Today I am joining the #LoveYourHomeChallenge with some really amazing and inspiring bloggers! To learn more about this fun challenge, head on over to The Inspired Room to see what Melissa is sharing today! I know you will leave feeling as inspired as I am.  Be sure to pick up Love the Home You Have today and be inspired to make the most of everything you have right now!

March 2015 Must-Reads

Friday, March 27th, 2015

March 2015 Must-Reads from MomAdvice.com

I can’t believe that it is already time to share my monthly reading list with you. I read so many beautiful books in March and I am excited to share my thoughts on what I read this month. I hope that you are also following along with my Sundays With Writers series where I interview the authors about their books and try to find out more about their stories behind the stories. This series happens to be my favorite and it is such a treat to share why they created their books.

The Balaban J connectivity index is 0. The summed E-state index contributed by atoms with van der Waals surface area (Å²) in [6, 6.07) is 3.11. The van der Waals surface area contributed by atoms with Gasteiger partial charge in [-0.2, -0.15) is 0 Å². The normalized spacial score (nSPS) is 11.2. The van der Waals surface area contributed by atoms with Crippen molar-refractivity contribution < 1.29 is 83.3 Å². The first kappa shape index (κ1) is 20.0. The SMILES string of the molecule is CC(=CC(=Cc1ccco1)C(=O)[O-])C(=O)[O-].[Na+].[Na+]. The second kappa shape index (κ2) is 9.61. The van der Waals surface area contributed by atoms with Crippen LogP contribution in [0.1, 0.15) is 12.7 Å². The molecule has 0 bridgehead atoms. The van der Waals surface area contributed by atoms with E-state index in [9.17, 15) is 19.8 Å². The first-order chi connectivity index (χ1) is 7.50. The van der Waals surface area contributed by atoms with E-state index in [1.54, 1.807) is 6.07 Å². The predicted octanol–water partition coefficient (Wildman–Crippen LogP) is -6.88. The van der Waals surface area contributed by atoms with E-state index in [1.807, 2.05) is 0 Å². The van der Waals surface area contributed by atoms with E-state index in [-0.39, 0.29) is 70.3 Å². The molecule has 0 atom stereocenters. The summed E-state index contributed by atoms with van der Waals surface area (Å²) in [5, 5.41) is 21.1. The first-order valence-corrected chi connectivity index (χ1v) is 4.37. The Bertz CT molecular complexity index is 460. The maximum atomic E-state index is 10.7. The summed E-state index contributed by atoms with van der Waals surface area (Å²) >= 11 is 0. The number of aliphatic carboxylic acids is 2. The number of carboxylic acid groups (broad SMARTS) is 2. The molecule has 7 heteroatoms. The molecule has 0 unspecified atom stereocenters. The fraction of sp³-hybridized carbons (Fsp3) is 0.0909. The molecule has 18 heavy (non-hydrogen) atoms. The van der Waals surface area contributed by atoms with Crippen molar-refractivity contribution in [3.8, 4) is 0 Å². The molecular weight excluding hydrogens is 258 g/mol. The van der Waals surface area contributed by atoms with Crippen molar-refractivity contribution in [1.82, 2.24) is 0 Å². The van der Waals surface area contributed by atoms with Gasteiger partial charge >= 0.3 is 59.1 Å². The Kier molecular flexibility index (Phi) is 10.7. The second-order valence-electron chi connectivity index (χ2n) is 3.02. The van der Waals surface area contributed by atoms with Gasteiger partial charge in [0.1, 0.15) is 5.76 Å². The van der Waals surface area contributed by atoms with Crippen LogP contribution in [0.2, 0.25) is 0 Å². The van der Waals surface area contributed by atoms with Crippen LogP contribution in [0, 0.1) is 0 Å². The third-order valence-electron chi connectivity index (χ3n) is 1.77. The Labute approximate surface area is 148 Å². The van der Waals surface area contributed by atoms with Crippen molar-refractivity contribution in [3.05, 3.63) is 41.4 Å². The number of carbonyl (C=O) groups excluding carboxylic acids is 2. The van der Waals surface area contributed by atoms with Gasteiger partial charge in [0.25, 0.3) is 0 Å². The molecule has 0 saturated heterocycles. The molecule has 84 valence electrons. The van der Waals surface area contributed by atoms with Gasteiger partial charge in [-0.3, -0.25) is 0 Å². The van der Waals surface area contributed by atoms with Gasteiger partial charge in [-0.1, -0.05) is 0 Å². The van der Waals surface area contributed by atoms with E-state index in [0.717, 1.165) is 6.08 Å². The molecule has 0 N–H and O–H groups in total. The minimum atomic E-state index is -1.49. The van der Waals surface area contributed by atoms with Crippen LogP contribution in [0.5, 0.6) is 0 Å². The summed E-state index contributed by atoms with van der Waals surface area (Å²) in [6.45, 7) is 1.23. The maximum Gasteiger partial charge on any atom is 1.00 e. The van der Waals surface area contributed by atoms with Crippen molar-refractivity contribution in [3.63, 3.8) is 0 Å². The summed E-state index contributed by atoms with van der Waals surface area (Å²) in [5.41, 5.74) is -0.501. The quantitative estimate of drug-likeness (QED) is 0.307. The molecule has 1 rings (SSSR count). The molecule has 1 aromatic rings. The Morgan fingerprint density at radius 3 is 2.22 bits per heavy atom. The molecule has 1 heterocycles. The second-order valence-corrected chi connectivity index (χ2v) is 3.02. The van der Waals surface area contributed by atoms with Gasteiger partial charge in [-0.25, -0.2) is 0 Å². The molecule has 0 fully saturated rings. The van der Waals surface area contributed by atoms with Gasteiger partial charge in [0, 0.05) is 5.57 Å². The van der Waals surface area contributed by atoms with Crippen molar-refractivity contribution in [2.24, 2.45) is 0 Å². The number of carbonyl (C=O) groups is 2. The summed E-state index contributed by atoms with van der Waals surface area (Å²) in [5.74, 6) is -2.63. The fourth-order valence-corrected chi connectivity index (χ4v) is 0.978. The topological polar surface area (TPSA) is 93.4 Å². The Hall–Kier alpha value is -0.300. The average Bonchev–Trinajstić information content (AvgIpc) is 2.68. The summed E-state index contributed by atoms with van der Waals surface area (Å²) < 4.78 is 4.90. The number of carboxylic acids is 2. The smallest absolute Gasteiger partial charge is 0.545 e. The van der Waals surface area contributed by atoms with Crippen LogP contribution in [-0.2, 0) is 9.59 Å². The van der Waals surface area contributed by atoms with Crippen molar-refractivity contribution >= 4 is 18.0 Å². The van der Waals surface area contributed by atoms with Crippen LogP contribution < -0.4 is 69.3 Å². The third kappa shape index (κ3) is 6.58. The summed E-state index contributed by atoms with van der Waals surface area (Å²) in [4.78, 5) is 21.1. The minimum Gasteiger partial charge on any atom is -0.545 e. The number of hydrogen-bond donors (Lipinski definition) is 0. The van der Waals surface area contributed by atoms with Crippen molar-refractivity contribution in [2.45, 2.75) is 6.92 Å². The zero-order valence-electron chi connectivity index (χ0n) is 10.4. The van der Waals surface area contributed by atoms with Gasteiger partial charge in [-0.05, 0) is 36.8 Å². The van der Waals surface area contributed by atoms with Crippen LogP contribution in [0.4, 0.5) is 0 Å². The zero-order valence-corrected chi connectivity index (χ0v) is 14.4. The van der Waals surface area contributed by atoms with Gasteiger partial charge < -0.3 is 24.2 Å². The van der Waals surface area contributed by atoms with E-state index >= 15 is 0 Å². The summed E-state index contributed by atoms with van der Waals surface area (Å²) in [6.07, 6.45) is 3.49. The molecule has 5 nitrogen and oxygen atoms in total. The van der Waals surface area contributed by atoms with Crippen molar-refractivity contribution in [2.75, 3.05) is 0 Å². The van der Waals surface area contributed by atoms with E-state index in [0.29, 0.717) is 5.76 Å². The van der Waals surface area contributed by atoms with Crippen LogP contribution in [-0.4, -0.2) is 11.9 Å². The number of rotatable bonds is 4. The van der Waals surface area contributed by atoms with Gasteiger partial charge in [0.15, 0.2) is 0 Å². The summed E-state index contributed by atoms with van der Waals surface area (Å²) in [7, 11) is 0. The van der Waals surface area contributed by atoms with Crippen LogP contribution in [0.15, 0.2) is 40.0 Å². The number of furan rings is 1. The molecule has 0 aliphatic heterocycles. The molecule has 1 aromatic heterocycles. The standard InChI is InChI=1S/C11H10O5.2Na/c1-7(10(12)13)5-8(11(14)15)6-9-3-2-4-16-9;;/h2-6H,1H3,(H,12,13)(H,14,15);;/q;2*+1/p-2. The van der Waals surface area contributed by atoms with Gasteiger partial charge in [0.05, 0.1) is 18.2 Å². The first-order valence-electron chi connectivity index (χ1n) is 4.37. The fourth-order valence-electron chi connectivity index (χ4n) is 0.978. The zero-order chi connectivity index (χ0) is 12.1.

Here are six great books I tackled this month!

My Sunshine Away by M.O. Walsh

My Sunshine Away by M.O. Walsh

My Sunshine Away is one of those books that you just swim in the words thanks to such a gifted writer. M.O. Walsh does an incredible job of setting the typical suburban neighborhood scene in the year of 1989. It’s the summer that changes everything when the town’s golden girl, Lindy Simpson, is attacked at night near her home. Told in the eyes of another neighborhood boy, who has an extreme obsession & fixation on Lindy, he tries to set the scene and name the suspects…even when his name is included among the list.

I selected this book while browsing this past month’s selection for the Amazon Featured Debut Novel category.  I picked it up and immediately emailed the author to see if I could interview him about his book, the process of writing poetically,  the buzz about his debut novel, and some interesting insights on the town he lives in (Baton Rouge) that can be found within this book.

M.O. Walsh joined me this month for Sundays With Writers and was, perhaps, one of the most candid authors I have interviewed. I would say that the interview is just as interesting as the book so definitely check it out, even if you don’t read this one.